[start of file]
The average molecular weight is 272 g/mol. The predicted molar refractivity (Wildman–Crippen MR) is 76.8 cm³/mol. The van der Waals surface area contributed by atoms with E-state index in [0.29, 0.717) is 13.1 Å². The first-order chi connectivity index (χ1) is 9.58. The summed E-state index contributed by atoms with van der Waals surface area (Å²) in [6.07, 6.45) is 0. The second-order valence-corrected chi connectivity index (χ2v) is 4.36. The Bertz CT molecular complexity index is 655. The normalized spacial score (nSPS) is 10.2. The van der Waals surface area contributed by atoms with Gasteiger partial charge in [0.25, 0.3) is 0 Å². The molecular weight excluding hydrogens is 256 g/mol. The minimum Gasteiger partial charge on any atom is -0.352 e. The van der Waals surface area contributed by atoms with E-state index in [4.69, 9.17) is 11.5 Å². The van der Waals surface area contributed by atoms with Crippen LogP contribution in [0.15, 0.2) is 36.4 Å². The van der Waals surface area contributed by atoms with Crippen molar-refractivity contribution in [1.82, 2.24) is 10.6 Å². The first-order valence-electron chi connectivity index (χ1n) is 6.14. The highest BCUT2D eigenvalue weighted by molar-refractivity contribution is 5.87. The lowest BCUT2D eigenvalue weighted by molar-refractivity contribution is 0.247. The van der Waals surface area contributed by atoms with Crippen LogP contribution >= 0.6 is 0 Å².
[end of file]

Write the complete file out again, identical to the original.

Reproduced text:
The average molecular weight is 272 g/mol. The predicted molar refractivity (Wildman–Crippen MR) is 76.8 cm³/mol. The van der Waals surface area contributed by atoms with E-state index in [0.29, 0.717) is 13.1 Å². The first-order chi connectivity index (χ1) is 9.58. The summed E-state index contributed by atoms with van der Waals surface area (Å²) in [6.07, 6.45) is 0. The second-order valence-corrected chi connectivity index (χ2v) is 4.36. The Bertz CT molecular complexity index is 655. The normalized spacial score (nSPS) is 10.2. The van der Waals surface area contributed by atoms with Gasteiger partial charge in [0.25, 0.3) is 0 Å². The molecular weight excluding hydrogens is 256 g/mol. The minimum Gasteiger partial charge on any atom is -0.352 e. The van der Waals surface area contributed by atoms with E-state index in [4.69, 9.17) is 11.5 Å². The van der Waals surface area contributed by atoms with Crippen LogP contribution in [0.15, 0.2) is 36.4 Å². The van der Waals surface area contributed by atoms with Crippen molar-refractivity contribution in [1.82, 2.24) is 10.6 Å². The first-order valence-electron chi connectivity index (χ1n) is 6.14. The highest BCUT2D eigenvalue weighted by molar-refractivity contribution is 5.87. The lowest BCUT2D eigenvalue weighted by molar-refractivity contribution is 0.247. The van der Waals surface area contributed by atoms with Crippen LogP contribution >= 0.6 is 0 Å².